The Johnson Portraits
Have you ever thought about the large portraits on the wall outside the Hall? Having previously been in a less obvious position in Landor Library on the Smith Street site they now look down on the new vital and busy corridor and witness the comings and goings of the school community. But who are they?
The Johnsons come to Warwick
Dr William and Mrs Ann Johnson (often spelt Johnston) came to Warwick around 1675. At that time, Warwick was a thriving county town with an increasing population. Little is known of Ann’s early years but a memorial monument in St Mary’s Church show that Dr William was 82 when he died so therefore was born about 1643. His father had an estate between Lisburn and Belfast in Northern Ireland and it is likely that William was born there. He received the Doctor of Medicine from the University of Angers in 1673 and this was incorporated into a Doctor of Medicine of the University of Cambridge in 1682. He became licenced by the Royal College of Physicians and became a Fellow of the College in 1685 and it is possible that the portraits date from this time and were painted as a celebration of his achievements and rising status within the medical profession and town.
The Building of Landor House
On moving to Warwick, the Johnsons moved into a house on the corner of Smith Street and Chapel Street but, with eight children by 1690, they decided that they needed a larger house. After a lengthy lawsuit with the previous owner they took over the house in 1693 for £500. Roger Hurlbut, a well-known local carpenter, was engaged and drew up plans to demolish parts of the older building but retaining some rooms near the corner of Smith Street the walls of which can still be seen. As the Johnsons had also purchased the two black and white timbered cottages closer to Eastgate the whole site was re-developed. Eventually, the current house was built.
Eastgate House (later named Landor House) had three staircases with several ground floor reception rooms, bedrooms on the first floor and garret rooms for servants. The garden extended halfway up the Butts and had a summer house for sitting in and enjoying the view. Produce from the garden enabled the family to be self-sufficient for food. Not only were fruit and vegetables grown but out-houses included a dairy, hen house , ‘grainery’, a barn, pig sty, stables and coach house, coal house, hen house and a fully equipped brewery. One of the Smith Street cottages was let out and turned into a public house, The Nag’s Head, in 1708. The activities and number of animals in that corner of Warwick must have made it quite noisy at times!
Death of Dr Johnson
Having been doctor to the people of Warwick and local gentry for many years, Dr William died in November 1725 at 82. In his will he left bequests to both St Mary’s and St Nicholas’ Churches for the distribution of £5 to the poor on Christmas Day. The remainder of his estate went to his wife, Ann. Both were buried in St Mary’s Church.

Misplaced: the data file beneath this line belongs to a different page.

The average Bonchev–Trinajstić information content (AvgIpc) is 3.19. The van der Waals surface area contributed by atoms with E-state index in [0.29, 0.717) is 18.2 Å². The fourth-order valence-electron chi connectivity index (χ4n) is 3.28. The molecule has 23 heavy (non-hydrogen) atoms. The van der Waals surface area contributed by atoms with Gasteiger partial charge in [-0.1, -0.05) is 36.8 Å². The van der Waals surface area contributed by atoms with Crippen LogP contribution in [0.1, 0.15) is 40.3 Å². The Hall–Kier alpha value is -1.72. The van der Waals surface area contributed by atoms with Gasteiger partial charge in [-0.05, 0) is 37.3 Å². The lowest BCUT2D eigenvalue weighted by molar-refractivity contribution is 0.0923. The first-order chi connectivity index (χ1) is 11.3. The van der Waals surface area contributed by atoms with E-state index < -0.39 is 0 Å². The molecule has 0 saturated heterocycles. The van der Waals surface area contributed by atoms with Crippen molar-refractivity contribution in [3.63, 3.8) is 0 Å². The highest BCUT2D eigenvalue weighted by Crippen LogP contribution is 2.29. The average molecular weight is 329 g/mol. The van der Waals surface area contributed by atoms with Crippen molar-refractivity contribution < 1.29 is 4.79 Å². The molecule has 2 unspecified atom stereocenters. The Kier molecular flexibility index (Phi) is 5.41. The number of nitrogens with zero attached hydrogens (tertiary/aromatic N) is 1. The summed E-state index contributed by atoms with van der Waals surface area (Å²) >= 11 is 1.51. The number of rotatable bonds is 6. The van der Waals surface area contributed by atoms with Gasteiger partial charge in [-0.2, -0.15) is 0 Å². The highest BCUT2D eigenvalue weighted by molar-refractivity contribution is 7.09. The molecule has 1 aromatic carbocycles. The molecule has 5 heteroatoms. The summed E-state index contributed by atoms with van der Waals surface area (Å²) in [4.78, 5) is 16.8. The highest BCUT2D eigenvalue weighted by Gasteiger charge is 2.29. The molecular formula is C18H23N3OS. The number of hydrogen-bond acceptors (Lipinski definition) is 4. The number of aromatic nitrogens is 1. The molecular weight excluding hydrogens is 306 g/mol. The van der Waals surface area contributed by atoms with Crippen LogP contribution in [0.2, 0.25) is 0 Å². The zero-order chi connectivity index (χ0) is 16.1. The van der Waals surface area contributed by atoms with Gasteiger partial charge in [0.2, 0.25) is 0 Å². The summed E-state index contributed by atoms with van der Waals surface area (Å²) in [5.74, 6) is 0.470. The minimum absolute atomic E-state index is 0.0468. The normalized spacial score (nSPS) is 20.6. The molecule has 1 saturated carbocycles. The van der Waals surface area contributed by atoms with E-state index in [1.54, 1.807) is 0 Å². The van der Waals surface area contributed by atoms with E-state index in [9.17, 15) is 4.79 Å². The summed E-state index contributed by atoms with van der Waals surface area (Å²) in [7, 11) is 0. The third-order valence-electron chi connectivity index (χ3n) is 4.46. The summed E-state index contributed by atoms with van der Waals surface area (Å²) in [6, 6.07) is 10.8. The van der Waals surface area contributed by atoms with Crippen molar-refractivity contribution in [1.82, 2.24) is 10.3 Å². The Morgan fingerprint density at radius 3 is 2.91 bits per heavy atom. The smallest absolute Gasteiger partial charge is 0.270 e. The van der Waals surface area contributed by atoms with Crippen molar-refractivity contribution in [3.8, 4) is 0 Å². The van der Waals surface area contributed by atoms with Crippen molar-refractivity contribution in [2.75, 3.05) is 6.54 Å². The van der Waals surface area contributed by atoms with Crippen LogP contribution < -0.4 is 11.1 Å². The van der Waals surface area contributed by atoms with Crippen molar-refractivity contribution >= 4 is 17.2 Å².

Ann Johnson’s later life and the Ann Johnson Charity
Ann was about 77 when William died. A number of her children had also previously died, and her daughters had married and moved away but Ann continued to live alone in the house that she and William had built with just servants for company. The estate was managed by James Fish who was later executor and assisted her in drawing up plans for a Trust which she included in her Will. When Ann died at 84 on 4th of April 1733 this Trust came into effect. The contents of the house were sold for £1000, the estate in Northern Ireland also sold raising £1300. The house was let and proved a source of income to the new Ann Johnson Charity which concentrated on numerous small payments to the poor and needy such as ‘blind Charles Smith 5 shillings’ and ‘Thomas Williams for to buy a shirt 4 shillings. The Charity supported the King’s School and eventually passed the house to them in lieu of any other ongoing donations. Today, the Ann Johnson Charity is a part of the United Warwick Charities.
The portraits’ artist is unknown. Both are in a style which is typical of portraiture of the late seventeenth century. Dr Johnson’s shows him dressed in academic robes and there is a skull and books reflecting his professional state. Ann’s portrait contains a large house in the background, but this is not the house in Warwick. It is possible that all but the faces were painted to a standard formula and therefore may not have depicted actual settings. With so many wealthy people commissioning their portraits at this time it is possible that most of each portrait was painted by an apprentice or less senior member of the artist’s studio with just the important faces added by the master artist.
The portraits hung in the Court House for fifty years but were returned to Landor House to celebrate the 75th anniversary of the opening of King’s High School in 1954. They hung in the dining room for a while before being relocated to Landor Library.
The ‘Baby Portrait’
Between the two Johnson portraits is a rather enigmatic painting depicting a young child. Victorian writing in one corner identifies him as the Johnson’s son but this is extremely unlikely. It could be that it represents associations that Dr Johnson did not want made generally public at the time. Ongoing research is being carried out to try and get to the bottom of a mystery. Watch this space for results!
Written by Jennifer Edwards, School Archivist and Old Girl.